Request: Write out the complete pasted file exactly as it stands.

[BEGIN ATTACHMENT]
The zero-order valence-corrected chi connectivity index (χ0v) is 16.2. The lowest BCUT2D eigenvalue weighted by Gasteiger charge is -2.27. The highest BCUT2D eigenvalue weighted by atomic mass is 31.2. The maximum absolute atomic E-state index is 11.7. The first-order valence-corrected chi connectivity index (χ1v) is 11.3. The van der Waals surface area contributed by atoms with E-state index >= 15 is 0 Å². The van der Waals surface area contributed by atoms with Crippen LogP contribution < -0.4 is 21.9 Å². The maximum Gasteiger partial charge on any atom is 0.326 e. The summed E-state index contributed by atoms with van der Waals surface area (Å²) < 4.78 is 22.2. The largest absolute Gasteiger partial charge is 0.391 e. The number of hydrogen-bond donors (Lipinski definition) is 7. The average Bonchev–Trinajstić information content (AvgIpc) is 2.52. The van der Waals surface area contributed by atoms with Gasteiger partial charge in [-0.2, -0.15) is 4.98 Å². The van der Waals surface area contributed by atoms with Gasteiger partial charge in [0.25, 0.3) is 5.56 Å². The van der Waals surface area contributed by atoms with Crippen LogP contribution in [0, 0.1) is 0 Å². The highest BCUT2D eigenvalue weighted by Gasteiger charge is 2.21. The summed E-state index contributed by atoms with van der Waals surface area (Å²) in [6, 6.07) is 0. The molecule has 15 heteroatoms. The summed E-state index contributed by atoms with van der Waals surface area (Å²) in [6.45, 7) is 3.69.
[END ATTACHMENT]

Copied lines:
The zero-order valence-corrected chi connectivity index (χ0v) is 16.2. The lowest BCUT2D eigenvalue weighted by Gasteiger charge is -2.27. The highest BCUT2D eigenvalue weighted by atomic mass is 31.2. The maximum absolute atomic E-state index is 11.7. The first-order valence-corrected chi connectivity index (χ1v) is 11.3. The van der Waals surface area contributed by atoms with E-state index >= 15 is 0 Å². The van der Waals surface area contributed by atoms with Crippen LogP contribution < -0.4 is 21.9 Å². The maximum Gasteiger partial charge on any atom is 0.326 e. The summed E-state index contributed by atoms with van der Waals surface area (Å²) < 4.78 is 22.2. The largest absolute Gasteiger partial charge is 0.391 e. The number of hydrogen-bond donors (Lipinski definition) is 7. The average Bonchev–Trinajstić information content (AvgIpc) is 2.52. The van der Waals surface area contributed by atoms with Gasteiger partial charge in [-0.2, -0.15) is 4.98 Å². The van der Waals surface area contributed by atoms with Gasteiger partial charge in [0.25, 0.3) is 5.56 Å². The van der Waals surface area contributed by atoms with Crippen LogP contribution in [0, 0.1) is 0 Å². The highest BCUT2D eigenvalue weighted by Gasteiger charge is 2.21. The summed E-state index contributed by atoms with van der Waals surface area (Å²) in [6, 6.07) is 0. The molecule has 15 heteroatoms. The summed E-state index contributed by atoms with van der Waals surface area (Å²) in [6.45, 7) is 3.69.